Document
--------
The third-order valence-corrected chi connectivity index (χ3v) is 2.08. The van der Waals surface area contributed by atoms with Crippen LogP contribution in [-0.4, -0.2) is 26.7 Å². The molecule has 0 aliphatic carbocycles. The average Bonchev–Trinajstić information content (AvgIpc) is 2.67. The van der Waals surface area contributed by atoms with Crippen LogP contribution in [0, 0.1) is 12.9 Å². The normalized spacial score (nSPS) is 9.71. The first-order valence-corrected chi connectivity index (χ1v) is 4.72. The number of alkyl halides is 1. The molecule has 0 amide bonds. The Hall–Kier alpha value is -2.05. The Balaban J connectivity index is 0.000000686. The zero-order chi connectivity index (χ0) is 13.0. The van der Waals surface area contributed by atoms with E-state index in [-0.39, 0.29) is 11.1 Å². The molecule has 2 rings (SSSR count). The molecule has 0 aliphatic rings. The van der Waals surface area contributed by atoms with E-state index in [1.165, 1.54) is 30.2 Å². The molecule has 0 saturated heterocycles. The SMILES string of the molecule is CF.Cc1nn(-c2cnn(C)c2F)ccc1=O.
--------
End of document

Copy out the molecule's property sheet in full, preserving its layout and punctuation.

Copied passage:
The third-order valence-corrected chi connectivity index (χ3v) is 2.08. The van der Waals surface area contributed by atoms with Crippen LogP contribution in [-0.4, -0.2) is 26.7 Å². The molecule has 0 aliphatic carbocycles. The average Bonchev–Trinajstić information content (AvgIpc) is 2.67. The van der Waals surface area contributed by atoms with Crippen LogP contribution in [0, 0.1) is 12.9 Å². The normalized spacial score (nSPS) is 9.71. The first-order valence-corrected chi connectivity index (χ1v) is 4.72. The number of alkyl halides is 1. The molecule has 0 amide bonds. The Hall–Kier alpha value is -2.05. The Balaban J connectivity index is 0.000000686. The zero-order chi connectivity index (χ0) is 13.0. The van der Waals surface area contributed by atoms with E-state index in [-0.39, 0.29) is 11.1 Å². The molecule has 2 rings (SSSR count). The molecule has 0 aliphatic rings. The van der Waals surface area contributed by atoms with E-state index in [1.165, 1.54) is 30.2 Å². The molecule has 0 saturated heterocycles. The SMILES string of the molecule is CF.Cc1nn(-c2cnn(C)c2F)ccc1=O.